I remember getting a perm every Christmas and Easter, unless I made a big stink. My hair was always as straight as a stick, dark brown with red highlights and fairly attractive. Back then, though, in the 50s when I was a little girl, curly was de rigueur. Never mind that I always had a mass of frizz on my head for a couple months until it wore off.

I remember the smell of my mother's oily red lipstick. I remember real oilcloth, which she used to buy at Kresge's to use as our kitchen table cover. It had a slight petroleum smell at first, but a drape you can't match anywhere else. And, like plastic, it could be wiped off with a cloth.

I remember my swing in the sugar maple off a front corner of the house. The tree broke in half in Hurricane Donna in 1960, so it had to be cut down. I missed the tree at least as much as the swing.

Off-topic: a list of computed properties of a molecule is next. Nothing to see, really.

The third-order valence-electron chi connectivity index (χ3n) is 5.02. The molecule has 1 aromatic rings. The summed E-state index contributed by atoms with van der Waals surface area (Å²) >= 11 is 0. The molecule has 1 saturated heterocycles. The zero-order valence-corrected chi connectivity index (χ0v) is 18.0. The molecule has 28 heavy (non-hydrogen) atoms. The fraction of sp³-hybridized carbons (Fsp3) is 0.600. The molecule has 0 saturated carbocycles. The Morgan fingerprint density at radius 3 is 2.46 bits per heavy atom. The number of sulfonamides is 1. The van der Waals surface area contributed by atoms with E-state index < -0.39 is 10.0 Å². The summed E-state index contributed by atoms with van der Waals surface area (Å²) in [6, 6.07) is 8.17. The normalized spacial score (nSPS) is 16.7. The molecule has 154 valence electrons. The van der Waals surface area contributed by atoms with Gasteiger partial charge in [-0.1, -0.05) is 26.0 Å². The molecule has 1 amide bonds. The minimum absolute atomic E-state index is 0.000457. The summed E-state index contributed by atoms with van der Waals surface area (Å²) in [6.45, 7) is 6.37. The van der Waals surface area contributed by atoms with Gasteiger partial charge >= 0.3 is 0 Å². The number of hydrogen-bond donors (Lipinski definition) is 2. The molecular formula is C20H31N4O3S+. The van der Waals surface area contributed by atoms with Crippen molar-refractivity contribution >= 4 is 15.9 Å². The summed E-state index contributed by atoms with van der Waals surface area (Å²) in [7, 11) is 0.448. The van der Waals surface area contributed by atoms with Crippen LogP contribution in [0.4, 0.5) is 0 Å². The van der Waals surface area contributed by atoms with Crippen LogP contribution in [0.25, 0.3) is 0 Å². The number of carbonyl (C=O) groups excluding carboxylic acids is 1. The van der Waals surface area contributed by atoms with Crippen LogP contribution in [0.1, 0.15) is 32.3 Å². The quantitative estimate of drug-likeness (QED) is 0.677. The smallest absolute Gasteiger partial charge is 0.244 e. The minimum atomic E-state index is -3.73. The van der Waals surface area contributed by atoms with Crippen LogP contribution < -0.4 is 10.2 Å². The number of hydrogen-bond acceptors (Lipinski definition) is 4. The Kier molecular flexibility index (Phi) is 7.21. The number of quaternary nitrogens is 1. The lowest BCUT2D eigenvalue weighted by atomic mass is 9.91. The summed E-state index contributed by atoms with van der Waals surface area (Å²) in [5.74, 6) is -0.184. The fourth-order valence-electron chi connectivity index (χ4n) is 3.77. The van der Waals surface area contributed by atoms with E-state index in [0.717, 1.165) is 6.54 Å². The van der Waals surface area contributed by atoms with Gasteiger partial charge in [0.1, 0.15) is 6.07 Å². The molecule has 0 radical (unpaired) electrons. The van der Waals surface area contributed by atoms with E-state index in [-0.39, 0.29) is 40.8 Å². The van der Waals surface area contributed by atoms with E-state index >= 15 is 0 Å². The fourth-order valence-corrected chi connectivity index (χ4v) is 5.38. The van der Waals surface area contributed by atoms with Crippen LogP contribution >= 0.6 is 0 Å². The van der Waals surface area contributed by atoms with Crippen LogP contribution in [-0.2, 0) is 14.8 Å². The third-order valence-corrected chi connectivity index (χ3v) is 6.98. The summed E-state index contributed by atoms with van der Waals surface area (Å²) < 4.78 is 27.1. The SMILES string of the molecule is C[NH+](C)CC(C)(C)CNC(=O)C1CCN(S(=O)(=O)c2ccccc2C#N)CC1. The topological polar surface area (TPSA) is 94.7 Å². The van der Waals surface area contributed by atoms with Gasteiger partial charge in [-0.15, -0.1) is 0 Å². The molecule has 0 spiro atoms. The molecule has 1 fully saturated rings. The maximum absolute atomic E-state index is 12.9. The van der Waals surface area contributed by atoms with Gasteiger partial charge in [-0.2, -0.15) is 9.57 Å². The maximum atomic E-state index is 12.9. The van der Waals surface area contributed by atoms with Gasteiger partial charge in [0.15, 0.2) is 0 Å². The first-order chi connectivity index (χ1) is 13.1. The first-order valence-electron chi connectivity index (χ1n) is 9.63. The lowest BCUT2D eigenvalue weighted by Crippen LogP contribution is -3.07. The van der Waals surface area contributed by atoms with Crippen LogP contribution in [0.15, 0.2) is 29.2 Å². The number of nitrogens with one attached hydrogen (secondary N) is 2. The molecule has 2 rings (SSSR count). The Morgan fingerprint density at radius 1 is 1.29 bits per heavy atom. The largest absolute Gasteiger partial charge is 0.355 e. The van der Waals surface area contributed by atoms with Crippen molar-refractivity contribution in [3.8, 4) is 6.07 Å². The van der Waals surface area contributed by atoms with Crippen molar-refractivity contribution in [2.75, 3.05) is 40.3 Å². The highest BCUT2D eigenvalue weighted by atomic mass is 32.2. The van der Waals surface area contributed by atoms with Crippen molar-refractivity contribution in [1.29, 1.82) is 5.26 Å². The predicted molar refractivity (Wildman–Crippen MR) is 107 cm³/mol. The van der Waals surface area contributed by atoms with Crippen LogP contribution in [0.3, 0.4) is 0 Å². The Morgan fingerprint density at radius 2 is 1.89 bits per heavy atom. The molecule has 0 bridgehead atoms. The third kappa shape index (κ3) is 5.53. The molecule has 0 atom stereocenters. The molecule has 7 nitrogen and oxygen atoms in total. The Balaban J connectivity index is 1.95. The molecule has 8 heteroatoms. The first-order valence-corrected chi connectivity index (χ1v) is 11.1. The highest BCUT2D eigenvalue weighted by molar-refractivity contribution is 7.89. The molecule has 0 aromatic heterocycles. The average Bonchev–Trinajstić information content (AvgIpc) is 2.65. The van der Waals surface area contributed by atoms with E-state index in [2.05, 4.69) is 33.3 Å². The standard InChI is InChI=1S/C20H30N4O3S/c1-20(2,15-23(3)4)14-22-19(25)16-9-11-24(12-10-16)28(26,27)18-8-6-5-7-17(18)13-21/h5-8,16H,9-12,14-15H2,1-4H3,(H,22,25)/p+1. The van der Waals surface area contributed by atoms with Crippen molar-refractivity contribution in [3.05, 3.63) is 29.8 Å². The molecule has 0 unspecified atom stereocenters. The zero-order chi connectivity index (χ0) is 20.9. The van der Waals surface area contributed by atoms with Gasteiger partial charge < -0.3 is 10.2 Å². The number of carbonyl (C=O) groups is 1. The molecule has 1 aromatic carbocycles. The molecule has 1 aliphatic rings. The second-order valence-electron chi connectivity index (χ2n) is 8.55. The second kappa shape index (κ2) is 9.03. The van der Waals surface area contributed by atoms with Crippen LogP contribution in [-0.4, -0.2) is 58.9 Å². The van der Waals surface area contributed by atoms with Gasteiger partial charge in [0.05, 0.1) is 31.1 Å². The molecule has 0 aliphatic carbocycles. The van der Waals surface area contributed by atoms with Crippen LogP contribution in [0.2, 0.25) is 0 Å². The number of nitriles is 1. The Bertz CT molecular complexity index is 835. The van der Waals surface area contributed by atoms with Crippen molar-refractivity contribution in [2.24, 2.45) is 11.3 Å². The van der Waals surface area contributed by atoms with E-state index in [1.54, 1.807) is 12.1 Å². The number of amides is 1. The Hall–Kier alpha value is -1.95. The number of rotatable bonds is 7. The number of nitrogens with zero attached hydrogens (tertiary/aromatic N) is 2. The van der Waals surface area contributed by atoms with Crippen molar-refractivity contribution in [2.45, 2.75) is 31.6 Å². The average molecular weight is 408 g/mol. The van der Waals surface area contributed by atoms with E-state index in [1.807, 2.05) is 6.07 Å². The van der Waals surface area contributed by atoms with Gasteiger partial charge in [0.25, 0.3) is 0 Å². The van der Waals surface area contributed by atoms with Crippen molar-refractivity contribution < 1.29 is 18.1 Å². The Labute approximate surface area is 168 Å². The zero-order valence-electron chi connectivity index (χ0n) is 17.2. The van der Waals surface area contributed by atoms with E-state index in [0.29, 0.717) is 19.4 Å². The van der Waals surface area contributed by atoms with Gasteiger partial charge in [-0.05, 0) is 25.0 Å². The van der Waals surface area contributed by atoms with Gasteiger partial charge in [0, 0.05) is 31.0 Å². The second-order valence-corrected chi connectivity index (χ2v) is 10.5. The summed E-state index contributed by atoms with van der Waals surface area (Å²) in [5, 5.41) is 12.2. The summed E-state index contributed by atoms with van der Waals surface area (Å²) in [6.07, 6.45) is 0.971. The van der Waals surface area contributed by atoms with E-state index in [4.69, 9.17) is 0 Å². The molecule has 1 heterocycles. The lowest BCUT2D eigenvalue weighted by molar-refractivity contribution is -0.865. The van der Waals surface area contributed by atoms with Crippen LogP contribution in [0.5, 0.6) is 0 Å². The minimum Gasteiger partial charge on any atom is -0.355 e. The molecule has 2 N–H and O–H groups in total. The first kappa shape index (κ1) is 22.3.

I remember being called fatty at school. One day, when another girl with buck teeth became the butt of jokes, I thought I'd join in the fun of teasing her, to see how it felt to be on that end. It didn't feel good, and I didn't do it again.

I remember riding into New London as my father drove my mother in to work for her 7:00 a.m. shift. Often, in the warm months, that would be when the fog would drift in off Long Island Sound to cover the city. I developed a love of fog that stays with me to this day.

I remember, when I was older, visiting my mother at the Hygienic Restaurant, where she worked as a waitress. It's now the Hygienic Art Gallery, thanks to a group that wanted to save some of the old buildings in New London. This week I'll be taking a new piece down to enter in their "In the Pink" (ugh) breast cancer show. You can see in the picture below how they painted over all the letters but "art" in the word restaurant in the neon sign. I'll post a pic of my entry soon.